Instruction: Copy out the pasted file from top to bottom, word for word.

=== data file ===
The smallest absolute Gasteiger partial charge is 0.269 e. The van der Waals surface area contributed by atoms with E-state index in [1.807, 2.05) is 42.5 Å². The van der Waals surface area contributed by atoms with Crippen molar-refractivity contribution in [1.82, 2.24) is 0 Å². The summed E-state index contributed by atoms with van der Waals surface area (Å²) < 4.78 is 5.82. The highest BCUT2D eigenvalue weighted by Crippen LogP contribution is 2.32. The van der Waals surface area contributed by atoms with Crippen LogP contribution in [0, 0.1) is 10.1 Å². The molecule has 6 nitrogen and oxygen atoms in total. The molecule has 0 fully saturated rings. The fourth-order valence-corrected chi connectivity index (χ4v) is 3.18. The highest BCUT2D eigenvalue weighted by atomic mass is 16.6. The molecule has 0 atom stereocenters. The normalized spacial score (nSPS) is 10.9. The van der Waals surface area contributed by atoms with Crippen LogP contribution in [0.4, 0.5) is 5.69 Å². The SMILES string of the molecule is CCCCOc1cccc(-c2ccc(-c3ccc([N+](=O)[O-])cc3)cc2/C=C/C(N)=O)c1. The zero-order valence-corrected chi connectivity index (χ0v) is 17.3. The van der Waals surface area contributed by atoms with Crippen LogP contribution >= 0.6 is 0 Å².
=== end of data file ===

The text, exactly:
The smallest absolute Gasteiger partial charge is 0.269 e. The van der Waals surface area contributed by atoms with E-state index in [1.807, 2.05) is 42.5 Å². The van der Waals surface area contributed by atoms with Crippen molar-refractivity contribution in [1.82, 2.24) is 0 Å². The summed E-state index contributed by atoms with van der Waals surface area (Å²) < 4.78 is 5.82. The highest BCUT2D eigenvalue weighted by Crippen LogP contribution is 2.32. The van der Waals surface area contributed by atoms with Crippen LogP contribution in [0, 0.1) is 10.1 Å². The molecule has 6 nitrogen and oxygen atoms in total. The molecule has 0 fully saturated rings. The fourth-order valence-corrected chi connectivity index (χ4v) is 3.18. The highest BCUT2D eigenvalue weighted by atomic mass is 16.6. The molecule has 0 atom stereocenters. The normalized spacial score (nSPS) is 10.9. The van der Waals surface area contributed by atoms with Crippen LogP contribution in [0.4, 0.5) is 5.69 Å². The SMILES string of the molecule is CCCCOc1cccc(-c2ccc(-c3ccc([N+](=O)[O-])cc3)cc2/C=C/C(N)=O)c1. The zero-order valence-corrected chi connectivity index (χ0v) is 17.3. The van der Waals surface area contributed by atoms with Crippen LogP contribution >= 0.6 is 0 Å².